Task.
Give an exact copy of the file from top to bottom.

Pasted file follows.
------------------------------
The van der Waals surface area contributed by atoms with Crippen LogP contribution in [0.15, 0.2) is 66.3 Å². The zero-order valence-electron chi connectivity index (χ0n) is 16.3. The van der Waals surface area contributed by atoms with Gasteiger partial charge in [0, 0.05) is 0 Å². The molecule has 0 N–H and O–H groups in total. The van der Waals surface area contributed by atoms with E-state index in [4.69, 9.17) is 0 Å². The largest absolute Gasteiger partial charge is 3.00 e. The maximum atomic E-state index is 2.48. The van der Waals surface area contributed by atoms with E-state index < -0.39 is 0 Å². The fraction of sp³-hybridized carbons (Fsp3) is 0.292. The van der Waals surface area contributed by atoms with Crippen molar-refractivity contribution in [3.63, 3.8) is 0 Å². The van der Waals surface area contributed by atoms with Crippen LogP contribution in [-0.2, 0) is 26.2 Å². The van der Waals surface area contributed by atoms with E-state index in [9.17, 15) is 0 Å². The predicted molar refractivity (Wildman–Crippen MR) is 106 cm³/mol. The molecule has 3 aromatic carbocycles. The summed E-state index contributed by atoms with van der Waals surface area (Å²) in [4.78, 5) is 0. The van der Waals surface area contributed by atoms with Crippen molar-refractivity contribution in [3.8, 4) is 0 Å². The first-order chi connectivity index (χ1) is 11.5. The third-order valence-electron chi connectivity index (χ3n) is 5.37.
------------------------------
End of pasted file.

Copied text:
The van der Waals surface area contributed by atoms with Crippen LogP contribution in [0.15, 0.2) is 66.3 Å². The zero-order valence-electron chi connectivity index (χ0n) is 16.3. The van der Waals surface area contributed by atoms with Gasteiger partial charge in [0, 0.05) is 0 Å². The molecule has 0 N–H and O–H groups in total. The van der Waals surface area contributed by atoms with E-state index in [4.69, 9.17) is 0 Å². The largest absolute Gasteiger partial charge is 3.00 e. The maximum atomic E-state index is 2.48. The van der Waals surface area contributed by atoms with E-state index < -0.39 is 0 Å². The fraction of sp³-hybridized carbons (Fsp3) is 0.292. The van der Waals surface area contributed by atoms with Crippen molar-refractivity contribution in [3.63, 3.8) is 0 Å². The van der Waals surface area contributed by atoms with Crippen LogP contribution in [-0.2, 0) is 26.2 Å². The van der Waals surface area contributed by atoms with E-state index in [9.17, 15) is 0 Å². The predicted molar refractivity (Wildman–Crippen MR) is 106 cm³/mol. The molecule has 3 aromatic carbocycles. The summed E-state index contributed by atoms with van der Waals surface area (Å²) in [4.78, 5) is 0. The van der Waals surface area contributed by atoms with Crippen molar-refractivity contribution in [3.8, 4) is 0 Å². The first-order chi connectivity index (χ1) is 11.5. The third-order valence-electron chi connectivity index (χ3n) is 5.37.